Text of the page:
Sporadic dengue fever cases have been recorded in Cyprus, said Director of Medical and Public Health Services Dr Elizabeth Constantinou.
She told CNA that primary infection within the Republic of Cyprus seems to have never occurred.
According to Dr Constantinou, there has not been a particularly elevated number of dengue fever cases among people returning from abroad.
Although a primary infection within the Republic does not seem to have occurred, she did not exclude such an event since dengue fever reporting is not compulsory.
Therefore, according to data, infections from the disease are sporadic.
Two confirmed cases of dengue fever are being treated at the Special Infections Unit of Nicosia General Hospital.
These are the first two cases in Cyprus at a time when the alarm has been raised in Europe.
Constantinou said one case was recorded last year, which was imported.
In previous years, she said, “there do not appear to be any patients hospitalised with dengue fever.”
“Cyprus has the methods available to diagnose and treat cases.”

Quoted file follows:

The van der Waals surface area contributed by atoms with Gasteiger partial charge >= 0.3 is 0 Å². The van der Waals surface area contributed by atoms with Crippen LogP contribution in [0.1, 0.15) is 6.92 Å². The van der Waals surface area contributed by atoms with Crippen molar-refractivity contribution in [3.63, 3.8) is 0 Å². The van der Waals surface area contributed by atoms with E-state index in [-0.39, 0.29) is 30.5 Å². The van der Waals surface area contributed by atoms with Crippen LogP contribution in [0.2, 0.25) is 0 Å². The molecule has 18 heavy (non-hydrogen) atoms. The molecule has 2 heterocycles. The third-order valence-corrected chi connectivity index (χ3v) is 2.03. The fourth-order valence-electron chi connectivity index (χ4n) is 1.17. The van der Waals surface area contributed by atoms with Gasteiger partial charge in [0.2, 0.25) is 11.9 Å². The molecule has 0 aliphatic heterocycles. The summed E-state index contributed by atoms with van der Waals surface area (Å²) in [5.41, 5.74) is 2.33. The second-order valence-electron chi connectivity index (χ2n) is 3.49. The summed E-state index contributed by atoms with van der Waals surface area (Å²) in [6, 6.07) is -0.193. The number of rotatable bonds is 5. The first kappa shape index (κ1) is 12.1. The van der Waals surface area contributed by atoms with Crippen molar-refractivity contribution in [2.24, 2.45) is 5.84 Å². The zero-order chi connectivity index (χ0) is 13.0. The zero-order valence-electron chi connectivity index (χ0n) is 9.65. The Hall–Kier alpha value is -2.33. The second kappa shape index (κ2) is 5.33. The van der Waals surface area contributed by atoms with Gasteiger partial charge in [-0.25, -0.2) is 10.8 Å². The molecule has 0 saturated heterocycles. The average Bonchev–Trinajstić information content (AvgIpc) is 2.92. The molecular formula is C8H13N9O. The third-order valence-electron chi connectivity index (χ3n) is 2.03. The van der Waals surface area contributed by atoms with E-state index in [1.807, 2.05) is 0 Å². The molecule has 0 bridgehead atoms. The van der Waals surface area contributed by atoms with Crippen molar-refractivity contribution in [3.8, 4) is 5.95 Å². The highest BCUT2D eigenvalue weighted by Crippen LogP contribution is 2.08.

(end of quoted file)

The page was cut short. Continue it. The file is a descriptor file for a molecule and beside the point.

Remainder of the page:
Most people infected with the dengue virus are asymptomatic.
If some cases show symptoms, these usually include slight fever, headache, malaise, and mouth rashes that suggest a viral infection.
“A very small percentage of cases manifest severe clinical symptoms and are dangerous to the body”.
Treatment received is conservative, meaning lots of fluids, antipyretics and whatever else is needed to support basic functions.
There is no specific treatment or vaccine yet.
The dengue virus is transmitted by the bite of an infected mosquito of the genus Aedes, particularly Aedes aegypti and Aedes albopictus (tiger mosquito).
“In Cyprus, we have both species of these mosquitoes, which is the intermediate host that infects humans; transmission is not directly from humans, but an intermediate host, which is the mosquito.
“We are concerned because people need to be protected from mosquito bites.”